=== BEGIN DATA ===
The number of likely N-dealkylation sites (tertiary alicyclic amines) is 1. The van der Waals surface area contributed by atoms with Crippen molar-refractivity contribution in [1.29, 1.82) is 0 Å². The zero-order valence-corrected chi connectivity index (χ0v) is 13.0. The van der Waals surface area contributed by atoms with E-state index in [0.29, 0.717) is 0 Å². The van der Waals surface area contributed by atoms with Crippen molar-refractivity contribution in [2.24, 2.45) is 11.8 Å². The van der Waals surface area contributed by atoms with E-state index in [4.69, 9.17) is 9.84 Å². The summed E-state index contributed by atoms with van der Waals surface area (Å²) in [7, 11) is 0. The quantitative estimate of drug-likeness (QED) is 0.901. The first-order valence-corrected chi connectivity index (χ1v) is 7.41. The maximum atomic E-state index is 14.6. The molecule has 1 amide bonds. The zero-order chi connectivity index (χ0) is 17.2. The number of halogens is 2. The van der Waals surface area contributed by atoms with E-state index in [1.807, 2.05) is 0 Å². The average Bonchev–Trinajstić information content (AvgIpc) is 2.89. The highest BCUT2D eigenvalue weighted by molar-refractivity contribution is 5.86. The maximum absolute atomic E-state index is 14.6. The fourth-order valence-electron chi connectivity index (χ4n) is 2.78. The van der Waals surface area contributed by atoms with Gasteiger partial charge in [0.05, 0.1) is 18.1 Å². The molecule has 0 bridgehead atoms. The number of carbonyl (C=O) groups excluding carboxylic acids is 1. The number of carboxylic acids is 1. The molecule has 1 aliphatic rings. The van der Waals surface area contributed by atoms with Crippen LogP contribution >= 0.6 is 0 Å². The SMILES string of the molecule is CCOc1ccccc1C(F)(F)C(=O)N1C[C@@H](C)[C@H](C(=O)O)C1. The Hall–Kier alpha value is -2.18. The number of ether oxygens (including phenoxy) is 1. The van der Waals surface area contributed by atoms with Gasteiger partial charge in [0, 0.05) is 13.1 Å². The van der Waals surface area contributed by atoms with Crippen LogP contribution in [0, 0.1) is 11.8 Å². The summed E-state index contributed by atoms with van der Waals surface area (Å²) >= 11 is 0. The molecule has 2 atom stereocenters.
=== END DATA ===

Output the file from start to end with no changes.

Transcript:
The number of likely N-dealkylation sites (tertiary alicyclic amines) is 1. The van der Waals surface area contributed by atoms with Crippen molar-refractivity contribution in [1.29, 1.82) is 0 Å². The zero-order valence-corrected chi connectivity index (χ0v) is 13.0. The van der Waals surface area contributed by atoms with E-state index in [0.29, 0.717) is 0 Å². The van der Waals surface area contributed by atoms with Crippen molar-refractivity contribution in [2.24, 2.45) is 11.8 Å². The van der Waals surface area contributed by atoms with E-state index in [4.69, 9.17) is 9.84 Å². The summed E-state index contributed by atoms with van der Waals surface area (Å²) in [7, 11) is 0. The quantitative estimate of drug-likeness (QED) is 0.901. The first-order valence-corrected chi connectivity index (χ1v) is 7.41. The maximum atomic E-state index is 14.6. The molecule has 1 amide bonds. The zero-order chi connectivity index (χ0) is 17.2. The number of halogens is 2. The van der Waals surface area contributed by atoms with E-state index in [1.807, 2.05) is 0 Å². The average Bonchev–Trinajstić information content (AvgIpc) is 2.89. The highest BCUT2D eigenvalue weighted by molar-refractivity contribution is 5.86. The maximum absolute atomic E-state index is 14.6. The fourth-order valence-electron chi connectivity index (χ4n) is 2.78. The van der Waals surface area contributed by atoms with Gasteiger partial charge in [0.05, 0.1) is 18.1 Å². The molecule has 0 bridgehead atoms. The number of carbonyl (C=O) groups excluding carboxylic acids is 1. The number of carboxylic acids is 1. The molecule has 1 aliphatic rings. The van der Waals surface area contributed by atoms with Crippen LogP contribution >= 0.6 is 0 Å². The SMILES string of the molecule is CCOc1ccccc1C(F)(F)C(=O)N1C[C@@H](C)[C@H](C(=O)O)C1. The Hall–Kier alpha value is -2.18. The number of ether oxygens (including phenoxy) is 1. The van der Waals surface area contributed by atoms with Gasteiger partial charge in [0, 0.05) is 13.1 Å². The van der Waals surface area contributed by atoms with Crippen LogP contribution in [0, 0.1) is 11.8 Å². The summed E-state index contributed by atoms with van der Waals surface area (Å²) >= 11 is 0. The molecule has 2 atom stereocenters.